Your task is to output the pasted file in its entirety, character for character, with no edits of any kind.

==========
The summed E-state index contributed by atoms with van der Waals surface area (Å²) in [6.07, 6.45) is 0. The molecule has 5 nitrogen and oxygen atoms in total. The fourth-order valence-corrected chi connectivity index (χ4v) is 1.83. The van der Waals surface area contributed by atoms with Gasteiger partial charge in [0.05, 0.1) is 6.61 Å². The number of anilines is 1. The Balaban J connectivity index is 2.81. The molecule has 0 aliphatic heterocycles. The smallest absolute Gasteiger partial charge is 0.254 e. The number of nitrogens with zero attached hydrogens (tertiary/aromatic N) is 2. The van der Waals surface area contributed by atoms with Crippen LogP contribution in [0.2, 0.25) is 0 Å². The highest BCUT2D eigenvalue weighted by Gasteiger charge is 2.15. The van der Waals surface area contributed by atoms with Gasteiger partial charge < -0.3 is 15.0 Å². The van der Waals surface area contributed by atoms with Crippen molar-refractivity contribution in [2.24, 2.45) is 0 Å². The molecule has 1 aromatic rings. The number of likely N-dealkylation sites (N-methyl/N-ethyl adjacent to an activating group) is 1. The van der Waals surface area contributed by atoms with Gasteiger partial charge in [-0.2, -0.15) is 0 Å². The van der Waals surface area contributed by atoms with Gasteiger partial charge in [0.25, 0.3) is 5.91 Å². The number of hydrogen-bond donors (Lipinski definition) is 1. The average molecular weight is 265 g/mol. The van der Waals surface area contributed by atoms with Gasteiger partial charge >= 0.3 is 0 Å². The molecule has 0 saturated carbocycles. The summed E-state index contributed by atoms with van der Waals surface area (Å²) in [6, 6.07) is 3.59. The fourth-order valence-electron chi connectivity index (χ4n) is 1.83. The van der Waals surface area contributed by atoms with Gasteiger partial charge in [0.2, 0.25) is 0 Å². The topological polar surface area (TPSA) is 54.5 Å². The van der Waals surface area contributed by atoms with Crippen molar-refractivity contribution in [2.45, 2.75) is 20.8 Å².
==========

The summed E-state index contributed by atoms with van der Waals surface area (Å²) in [6.07, 6.45) is 0. The molecule has 5 nitrogen and oxygen atoms in total. The fourth-order valence-corrected chi connectivity index (χ4v) is 1.83. The van der Waals surface area contributed by atoms with Gasteiger partial charge in [0.05, 0.1) is 6.61 Å². The number of anilines is 1. The Balaban J connectivity index is 2.81. The molecule has 0 aliphatic heterocycles. The smallest absolute Gasteiger partial charge is 0.254 e. The number of nitrogens with zero attached hydrogens (tertiary/aromatic N) is 2. The van der Waals surface area contributed by atoms with Crippen LogP contribution in [0.2, 0.25) is 0 Å². The highest BCUT2D eigenvalue weighted by Gasteiger charge is 2.15. The van der Waals surface area contributed by atoms with Gasteiger partial charge < -0.3 is 15.0 Å². The van der Waals surface area contributed by atoms with Crippen molar-refractivity contribution in [2.24, 2.45) is 0 Å². The molecule has 1 aromatic rings. The number of likely N-dealkylation sites (N-methyl/N-ethyl adjacent to an activating group) is 1. The van der Waals surface area contributed by atoms with Gasteiger partial charge in [-0.2, -0.15) is 0 Å². The van der Waals surface area contributed by atoms with Gasteiger partial charge in [0.25, 0.3) is 5.91 Å². The number of hydrogen-bond donors (Lipinski definition) is 1. The average molecular weight is 265 g/mol. The van der Waals surface area contributed by atoms with Gasteiger partial charge >= 0.3 is 0 Å². The molecule has 0 saturated carbocycles. The summed E-state index contributed by atoms with van der Waals surface area (Å²) in [6, 6.07) is 3.59. The fourth-order valence-electron chi connectivity index (χ4n) is 1.83. The van der Waals surface area contributed by atoms with Gasteiger partial charge in [0.2, 0.25) is 0 Å². The topological polar surface area (TPSA) is 54.5 Å². The van der Waals surface area contributed by atoms with Crippen molar-refractivity contribution in [2.45, 2.75) is 20.8 Å².